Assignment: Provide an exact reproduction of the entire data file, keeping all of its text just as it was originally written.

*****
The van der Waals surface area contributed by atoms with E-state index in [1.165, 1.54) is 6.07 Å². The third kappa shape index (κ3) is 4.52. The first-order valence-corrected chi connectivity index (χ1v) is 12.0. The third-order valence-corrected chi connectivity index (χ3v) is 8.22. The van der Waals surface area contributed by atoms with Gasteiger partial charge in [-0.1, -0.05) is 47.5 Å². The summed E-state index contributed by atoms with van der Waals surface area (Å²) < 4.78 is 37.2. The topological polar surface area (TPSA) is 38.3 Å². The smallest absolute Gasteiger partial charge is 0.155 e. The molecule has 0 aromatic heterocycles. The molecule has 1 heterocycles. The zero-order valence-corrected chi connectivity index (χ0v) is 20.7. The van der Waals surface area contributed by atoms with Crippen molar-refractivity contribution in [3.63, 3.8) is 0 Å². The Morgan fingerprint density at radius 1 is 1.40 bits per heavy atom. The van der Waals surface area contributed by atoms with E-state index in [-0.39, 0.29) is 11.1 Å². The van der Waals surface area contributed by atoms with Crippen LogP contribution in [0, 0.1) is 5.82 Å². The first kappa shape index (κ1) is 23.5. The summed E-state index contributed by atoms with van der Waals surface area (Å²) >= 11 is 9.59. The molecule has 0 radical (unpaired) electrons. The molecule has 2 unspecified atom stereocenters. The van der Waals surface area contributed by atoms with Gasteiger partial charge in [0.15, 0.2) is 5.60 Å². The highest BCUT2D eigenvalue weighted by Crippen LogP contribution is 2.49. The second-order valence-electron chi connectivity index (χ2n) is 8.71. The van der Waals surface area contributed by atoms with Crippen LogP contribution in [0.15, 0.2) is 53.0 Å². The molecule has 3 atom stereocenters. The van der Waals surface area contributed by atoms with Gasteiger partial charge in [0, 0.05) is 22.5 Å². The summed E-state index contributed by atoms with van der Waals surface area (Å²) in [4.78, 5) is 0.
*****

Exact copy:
The van der Waals surface area contributed by atoms with E-state index in [1.165, 1.54) is 6.07 Å². The third kappa shape index (κ3) is 4.52. The first-order valence-corrected chi connectivity index (χ1v) is 12.0. The third-order valence-corrected chi connectivity index (χ3v) is 8.22. The van der Waals surface area contributed by atoms with Gasteiger partial charge in [-0.1, -0.05) is 47.5 Å². The summed E-state index contributed by atoms with van der Waals surface area (Å²) < 4.78 is 37.2. The topological polar surface area (TPSA) is 38.3 Å². The smallest absolute Gasteiger partial charge is 0.155 e. The molecule has 0 aromatic heterocycles. The molecule has 1 heterocycles. The zero-order valence-corrected chi connectivity index (χ0v) is 20.7. The van der Waals surface area contributed by atoms with Crippen molar-refractivity contribution in [3.63, 3.8) is 0 Å². The Morgan fingerprint density at radius 1 is 1.40 bits per heavy atom. The van der Waals surface area contributed by atoms with E-state index in [-0.39, 0.29) is 11.1 Å². The van der Waals surface area contributed by atoms with Crippen LogP contribution in [0, 0.1) is 5.82 Å². The first kappa shape index (κ1) is 23.5. The summed E-state index contributed by atoms with van der Waals surface area (Å²) >= 11 is 9.59. The molecule has 0 radical (unpaired) electrons. The molecule has 2 unspecified atom stereocenters. The van der Waals surface area contributed by atoms with Gasteiger partial charge in [0.15, 0.2) is 5.60 Å². The highest BCUT2D eigenvalue weighted by Crippen LogP contribution is 2.49. The second-order valence-electron chi connectivity index (χ2n) is 8.71. The van der Waals surface area contributed by atoms with Crippen LogP contribution in [0.15, 0.2) is 53.0 Å². The molecule has 3 atom stereocenters. The van der Waals surface area contributed by atoms with Gasteiger partial charge in [0, 0.05) is 22.5 Å². The summed E-state index contributed by atoms with van der Waals surface area (Å²) in [4.78, 5) is 0.